With the national economy in question lately, job seekers may wonder where they should take their professional skills.  Many regional economies are suffering from corporate bankruptcy, job loss, and population decline.

But not in Little Rock.

The recent revitalization of the downtown area has attracted major corporations in transportation, services, and manufacturing.  In the last five years, Little Rock has created one of the nation’s top 15 most aggressive development markets, and that market is expected to double in size over the next 20 years.

According to the September 2011 issue of Kiplinger’s, Little Rock is one of the U.S’s top 10 cities, based on cost of living, quality of life and strong economies.  “Little Rock’s job market boasts a diverse economy, including a 500-employee Caterpillar factory in North Little Rock, the headquarters of IT company Acxiom, and world-class medical centers. The completion of the Clinton Presidential Library in 2004 sparked a downtown renaissance, including construction of hundreds of high-rise condos. The city was cushioned from the recession somewhat by more than $1 billion in new corporate investments in 2007 and 2008, during which unemployment remained just below 8%.”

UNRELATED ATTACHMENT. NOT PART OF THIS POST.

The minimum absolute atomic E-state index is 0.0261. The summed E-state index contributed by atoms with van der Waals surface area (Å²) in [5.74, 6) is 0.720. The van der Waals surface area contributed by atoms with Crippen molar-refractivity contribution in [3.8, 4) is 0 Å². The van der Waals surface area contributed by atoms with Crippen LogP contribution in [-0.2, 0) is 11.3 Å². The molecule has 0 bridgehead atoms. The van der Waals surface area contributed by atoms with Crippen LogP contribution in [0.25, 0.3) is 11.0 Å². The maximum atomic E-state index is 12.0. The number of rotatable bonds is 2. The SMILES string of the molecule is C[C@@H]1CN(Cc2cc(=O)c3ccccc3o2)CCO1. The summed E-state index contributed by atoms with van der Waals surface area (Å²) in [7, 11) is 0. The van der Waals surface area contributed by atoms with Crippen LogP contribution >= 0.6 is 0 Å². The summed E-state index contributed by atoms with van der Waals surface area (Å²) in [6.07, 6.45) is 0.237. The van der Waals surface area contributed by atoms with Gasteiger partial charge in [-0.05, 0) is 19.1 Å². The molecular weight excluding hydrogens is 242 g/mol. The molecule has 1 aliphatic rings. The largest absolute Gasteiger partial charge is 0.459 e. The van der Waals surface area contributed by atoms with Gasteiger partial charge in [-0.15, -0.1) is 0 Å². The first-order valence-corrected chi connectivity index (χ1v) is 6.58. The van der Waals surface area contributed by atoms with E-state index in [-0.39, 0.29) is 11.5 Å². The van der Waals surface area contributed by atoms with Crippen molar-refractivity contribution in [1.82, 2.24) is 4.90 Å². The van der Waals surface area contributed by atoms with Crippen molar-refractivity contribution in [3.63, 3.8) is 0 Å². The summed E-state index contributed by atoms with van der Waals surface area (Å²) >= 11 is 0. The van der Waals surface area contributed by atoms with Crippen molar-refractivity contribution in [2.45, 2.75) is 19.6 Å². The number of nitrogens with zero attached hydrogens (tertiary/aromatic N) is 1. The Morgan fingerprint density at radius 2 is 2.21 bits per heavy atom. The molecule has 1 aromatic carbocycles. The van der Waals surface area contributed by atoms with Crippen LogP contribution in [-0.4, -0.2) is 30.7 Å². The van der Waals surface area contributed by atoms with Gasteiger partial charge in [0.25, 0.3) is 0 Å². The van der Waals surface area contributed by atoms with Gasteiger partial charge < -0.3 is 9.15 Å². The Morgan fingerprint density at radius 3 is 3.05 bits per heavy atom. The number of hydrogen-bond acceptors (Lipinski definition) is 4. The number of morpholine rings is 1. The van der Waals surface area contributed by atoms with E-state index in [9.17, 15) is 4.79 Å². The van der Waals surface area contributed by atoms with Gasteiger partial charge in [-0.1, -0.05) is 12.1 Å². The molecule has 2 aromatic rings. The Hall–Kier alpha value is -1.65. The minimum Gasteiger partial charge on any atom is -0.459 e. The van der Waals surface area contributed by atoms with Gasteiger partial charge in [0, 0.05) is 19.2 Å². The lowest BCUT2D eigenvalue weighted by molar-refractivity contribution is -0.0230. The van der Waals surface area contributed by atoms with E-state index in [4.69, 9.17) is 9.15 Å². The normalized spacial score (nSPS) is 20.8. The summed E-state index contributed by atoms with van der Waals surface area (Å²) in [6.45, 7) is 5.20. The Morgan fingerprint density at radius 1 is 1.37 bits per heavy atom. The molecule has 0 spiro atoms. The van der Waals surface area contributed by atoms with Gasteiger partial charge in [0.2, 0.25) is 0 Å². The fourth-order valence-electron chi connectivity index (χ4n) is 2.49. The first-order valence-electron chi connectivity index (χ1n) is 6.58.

And with a relatively low cost of living–about 91% of the national average–Little Rock is a very affordable place to live.

Industrial Growth

The top three industries in the Little Rock Metro area are:

  • Biotechnology.  UAMS is the center of biotechnology research in Arkansas.  The medical school also supports local start-up biotechnology companies that help to invigorate the local economy.
  • Aviation. In the state of Arkansas, the aviation and aerospace industry is spread across 100 companies and 10,000 employees.  Concentrated in Little Rock and Hot Springs, this industry accounted for $1 billion in exports in 2006.
  • Agriculture.  On the whole, Arkansas is primarily a farming state.  Rice, soybeans, timber and poultry are the state’s biggest agricultural exports and Little Rock claims a prime trade location on the Arkansas River.

UAMS (including affiliates) is one of the largest employers in the city.  Other major employers include Acxiom, Arkansas Blue Cross and Blue Shield, Raytheon Aircraft Company, and Entergy.

In addition, the area’s hospitals, clinics, and banks attract other corporations that offer technical supporting services.  And like any other metro area, teachers, therapists, accountants and nurses are all in high demand.

Job Listing Sites

In addition to popular worldwide job service sites such as CareerBuilder and Monster, several locally-focused websites offer job searches for the Little Rock area.

Arkansas Online offers a detailed search and relevant results with no registration required unless the user wants to save job listings or upload a resume.  Arkansas Online is a service of Little Rock’s largest newspaper, the Arkansas Democrat-Gazette.

Other options include Arkansas Jobs and Jobs in Little Rock.